Moreover, at the said meeting, management explained that neither management nor the board have the authority to decline nominations submitted by shareholders or the interested parties which is in line with Companies Act and also BBS Limited constitution.
Molefe also revealed that as management they cautioned the board that it was conflicted and it would be improper for it to influence the election process as it seems they intended to do so. “Nonetheless, in a totally unprecedented move in the history of BBSL, the board then collectively passed the unlawful resolutions below. Leading to the illegitimate decisions, the board had brazenly directed that its discussions on the Board elections should not be recorded totally violating sound corporate governance,” reads the statement released by management this week.
When giving their legal advice, Armstrong Attorneys noted that notice for the AGM should state individuals proposed to be elected to the board and directors have no legal authority to prevent the process.
Armstrong Attorneys also noted that, “due process” cited by board members are simply to ensure that the five retiring Directors avoid competition from interested candidates to be appointed to the BBS Limited board. The law firm further opined that the resolution of the 90 day extension of term of the five directors pending re-election or election was unlawful.
Molefe expressed with regret that BBS has been suspended from trading by BSE until the current matter has been resolved. “I am concerned by this development and other potentially harmful actions on the business. As management, we are engaging with stakeholders to mitigate any negative impact on BBS Limited,” expressed a distressed Molefe.
He assured shareholders and the rest of Management that they are working very hard to ensure that the issues are being dealt with in a mature manner. BBS which hopes to become the first indigenous commercial bank has seen its shares halted barely four months after BSE lifted the trading suspension of shares for BBS following submission of their published 2019 audited financial statements.
According to Chief Executive Officer (CEO) of the local bourse, Thapelo Tsheole said the halting of shares of BBSL is to maintain fair, efficient and orderly securities trading environment. “The securities have been suspended to allow BBS to provide clarity to the market concerning the recent allegations which have been brought to the attention of the BSE relating to the company’s Board of Directors and senior management,” said Tsheole.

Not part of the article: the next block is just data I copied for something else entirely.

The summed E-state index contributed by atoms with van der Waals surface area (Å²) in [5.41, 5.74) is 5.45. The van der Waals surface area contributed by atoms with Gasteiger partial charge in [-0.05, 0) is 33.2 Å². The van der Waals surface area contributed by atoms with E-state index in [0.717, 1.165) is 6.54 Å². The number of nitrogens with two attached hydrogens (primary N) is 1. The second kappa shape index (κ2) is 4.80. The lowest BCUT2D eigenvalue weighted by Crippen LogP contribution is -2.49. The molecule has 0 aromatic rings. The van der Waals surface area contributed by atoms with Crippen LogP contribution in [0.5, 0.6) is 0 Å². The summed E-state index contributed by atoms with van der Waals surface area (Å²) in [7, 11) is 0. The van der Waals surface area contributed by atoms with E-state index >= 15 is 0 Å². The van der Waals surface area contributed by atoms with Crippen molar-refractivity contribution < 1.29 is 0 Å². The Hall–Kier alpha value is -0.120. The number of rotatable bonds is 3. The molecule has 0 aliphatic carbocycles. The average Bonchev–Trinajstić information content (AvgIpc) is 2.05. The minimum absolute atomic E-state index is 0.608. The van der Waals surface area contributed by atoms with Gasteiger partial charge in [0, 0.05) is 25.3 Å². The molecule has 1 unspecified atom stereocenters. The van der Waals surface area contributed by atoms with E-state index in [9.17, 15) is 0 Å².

Meanwhile in their audited financial statements for the year ended 31 December 2020, BBS recorded a loss of P14.6 million as at 31 December 2020 compared to the loss of P35.7 million for the comparative year ended 31 December 2019. According to Molefe the year under review was the most challenging for the bank, its shareholders and customers endured the difficult economic environment and the negative impact of the coronavirus.
He revealed that as the bank, they were forced to put in place several measures to ensure that the business withstands the impact of coronavirus and also to cushion mortgage customers from the effects of the pandemic. “Since April 2020 up to the end of December 2020, BBS assisted 555 mortgage customers with a payment holiday,’’ he said.
This is the bank whose total balance sheet declined by 12 percent from P4, 626 billion for the year ended. 31 December 2019 to P4, 088 billion as at 31 December 2020. As if things were not bad enough, total savings and deposits at the bank declined by 14 percent from a balance of P2, 885 billion as at 31 December 2019 to P2, 494 billion as at 31 December 2020.
On a much brighter side, BBSL mortgage loans and advances improved from P3, 401 billion to P3.408 billion with impairment allowance significantly improving to P78, 648 million from P102, 532 million for the year under review, representing a positive variance of 23 percent. BBS maintained a strong capital base with capital adequacy ratios of 26.32% for the year ended 31 December 2020.
Molefe was optimistic and anticipated a positive outcome during the implementation of the new BBS corporate strategy, whose main drive is commercialization of operations, which is in full force. “It will be spurred on by the positive results we have achieved for the year ended 31 December 2020, and our planned submission of our banking license application to Bank of Botswana which we anticipate to operate as a commercial bank in the third quarter of 2021,” he alluded.
Chief Executive Officer (CEO) of Premium Nickel Resources Botswana (PNRB), Montwedi Mphathi, has said his company will resuscitate the formerly owned BCL assets and deliver a new, sustainable and cutting edge mining operation.
The new mine which will leverage on modern and next generation technology, will be environmentally sensitive and cognisant of the needs of its people and that of the communities around the area of influence.